There is something in Aboriginal culture called “a songline, also called a dreaming track,…one of the paths across the land (or sometimes the sky) within the animist belief systems…which mark the route followed by localized ‘creator-beings’ in the Dreaming.” The process that Mlima’s journey takes us through — as he is simultaneously dead, yet present in everything we experience — is similar to the dreaming track: the songlines.
Director José Carrasquillo’s staging of Mlima’s Tale supports this dreaming, rhythmic quality of the piece as characters enter and exit scenes, changing personas, seeing each other or not seeing each other, in much the way they do in dreams. Mlima’s ability to alternate his messages between his captor/killers (“If you’re listening, remember, I was once a proud warrior, unafraid to be seen”) and his relatives (“Koko Mkimbiaji if you’re listening. Don’t come looking for me, my brother. Remember what I told you the last day of the rains. Let reason rule your anger, and don’t come to mourn me! Run! Run!”) propels us into and holds us in this dream state. There is a scene when Mlima’s tusks have been installed in the foyer of the “perfect buyer” (someone who can afford to buy them, whose morals are not in conflict with the purchase and who has a suitable capacity for discretion in the handling and display of the purchase). Upon the unveiling of the tusks, the guests and the homeowners applaud in slow motion with arms raised to the skies. What is this applause in praise of? The accomplishment of being able to produce and retain wealth? The awe-inspiring work of a master craftsperson? As it is staged here it is also reminiscent of idolatrous rituals recounted in biblical scripture. It is a beautiful and chilling moment in the dream that continues to unfold onstage.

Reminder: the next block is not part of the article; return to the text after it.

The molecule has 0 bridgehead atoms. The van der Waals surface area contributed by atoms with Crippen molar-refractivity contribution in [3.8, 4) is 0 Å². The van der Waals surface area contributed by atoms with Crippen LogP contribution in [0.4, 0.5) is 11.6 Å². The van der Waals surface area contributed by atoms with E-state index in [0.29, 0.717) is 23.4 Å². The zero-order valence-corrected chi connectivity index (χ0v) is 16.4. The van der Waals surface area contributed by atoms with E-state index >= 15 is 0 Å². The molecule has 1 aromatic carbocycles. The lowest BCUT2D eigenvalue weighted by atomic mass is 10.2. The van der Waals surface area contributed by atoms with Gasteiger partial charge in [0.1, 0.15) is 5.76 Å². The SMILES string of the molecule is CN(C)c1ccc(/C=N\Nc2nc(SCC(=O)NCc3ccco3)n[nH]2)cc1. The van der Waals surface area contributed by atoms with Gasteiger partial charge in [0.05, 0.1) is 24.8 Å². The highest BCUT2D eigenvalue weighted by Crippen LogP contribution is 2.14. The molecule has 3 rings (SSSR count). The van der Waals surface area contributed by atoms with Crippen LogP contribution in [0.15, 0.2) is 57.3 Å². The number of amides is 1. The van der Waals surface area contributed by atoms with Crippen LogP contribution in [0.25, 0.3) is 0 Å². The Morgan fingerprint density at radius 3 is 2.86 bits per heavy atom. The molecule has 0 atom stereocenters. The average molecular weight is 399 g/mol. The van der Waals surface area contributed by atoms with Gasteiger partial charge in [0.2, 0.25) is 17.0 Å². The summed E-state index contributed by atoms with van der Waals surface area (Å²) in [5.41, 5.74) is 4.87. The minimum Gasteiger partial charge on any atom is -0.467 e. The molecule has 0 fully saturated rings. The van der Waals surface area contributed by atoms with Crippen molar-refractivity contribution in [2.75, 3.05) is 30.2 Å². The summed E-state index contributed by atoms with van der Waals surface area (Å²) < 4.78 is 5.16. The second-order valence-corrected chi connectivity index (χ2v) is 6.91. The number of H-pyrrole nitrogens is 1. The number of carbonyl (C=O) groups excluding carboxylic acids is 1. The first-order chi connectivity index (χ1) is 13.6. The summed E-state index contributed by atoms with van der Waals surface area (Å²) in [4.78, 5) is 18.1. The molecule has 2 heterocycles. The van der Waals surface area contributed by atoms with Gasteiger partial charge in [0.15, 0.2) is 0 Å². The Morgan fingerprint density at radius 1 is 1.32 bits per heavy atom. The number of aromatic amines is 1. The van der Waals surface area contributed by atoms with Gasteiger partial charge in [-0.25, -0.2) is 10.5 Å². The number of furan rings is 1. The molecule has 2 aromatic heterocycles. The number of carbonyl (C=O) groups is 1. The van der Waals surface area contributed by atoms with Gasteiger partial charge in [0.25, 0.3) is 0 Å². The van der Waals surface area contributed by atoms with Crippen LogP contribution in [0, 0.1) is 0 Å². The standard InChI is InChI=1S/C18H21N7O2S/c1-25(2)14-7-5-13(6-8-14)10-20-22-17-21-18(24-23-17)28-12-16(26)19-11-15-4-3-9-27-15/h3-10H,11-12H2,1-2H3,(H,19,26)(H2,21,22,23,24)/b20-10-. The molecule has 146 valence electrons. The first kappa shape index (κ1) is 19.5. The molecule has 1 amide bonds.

The set (Giorgos Tsappas) uses massive tusks to place us and the action of the play deeply inside Mlima’s carcass. Jeremy Keith Hunter’s body seemed to be inhabited by Mlima himself. Hunter’s breathing and groaning resonated from the localized actor and were reflected from the monumental carcass that was the set. Hunter’s arm and hand allowed Mlima’s trunk to articulately express his nonstop curiosity and desperate need to know where he was, what was happening around him, and his determination not to give up until his last breath.
Each of the performers has noteworthy moments. The scene between Deirdre Lawann Starnes as the super-rich wife who is looking for just the right piece of art to exhibit in the foyer of their newly built home, and Andrew V. Ly as the gallery owner who delicately negotiates both whether this is the perfect buyer for this piece and what the appropriately expensive price for it should be was memorable. The mutual flattering of taste and the appreciation and acknowledgment of the buyer’s access to the means of satisfying it was a titillating exchange. Shaquille Stewart as the man in charge of the ship transporting the ivory tusks, sincerely lying through his teeth, had me so confused that I almost believed him.
Mlima’s Tale is a cautionary tale, not a hopeful one. The play closes with Mlima repeating his pleas to his acquaintances to refrain from trying to find and save him as their relationships with him might otherwise demand. Rather, from within the depths of his cavernous mounted carcass he howls: “Run!” For those that have ears to hear, let them hear.
Running time: 90 minutes without intermission.
The program for Mlima’s Tale is downloadable here.
COVID Safety: All patrons, volunteers, and staff are required to be masked while inside the 1st Stage Theatre facility. See 1st Stage’s complete COVID Safety Information here.
Written by Lynn Nottage
Directed by José Carrasquillo
CAST: Jeremy Hunter (Mlima), Deidra Lawan Starnes (Ensemble), Andrew V. Ly (Ensemble), Shaquille Stewart (Ensemble)
CREATIVE TEAM: Set Design by Giorgos Tsappas, Costume Design by Moyenda Kulemeka, Sound Design by David Lamont Wilson, Lighting Design by Sara Tundermann, Stage manager by Hanna Smaglis, Projections Design by Jon Roberts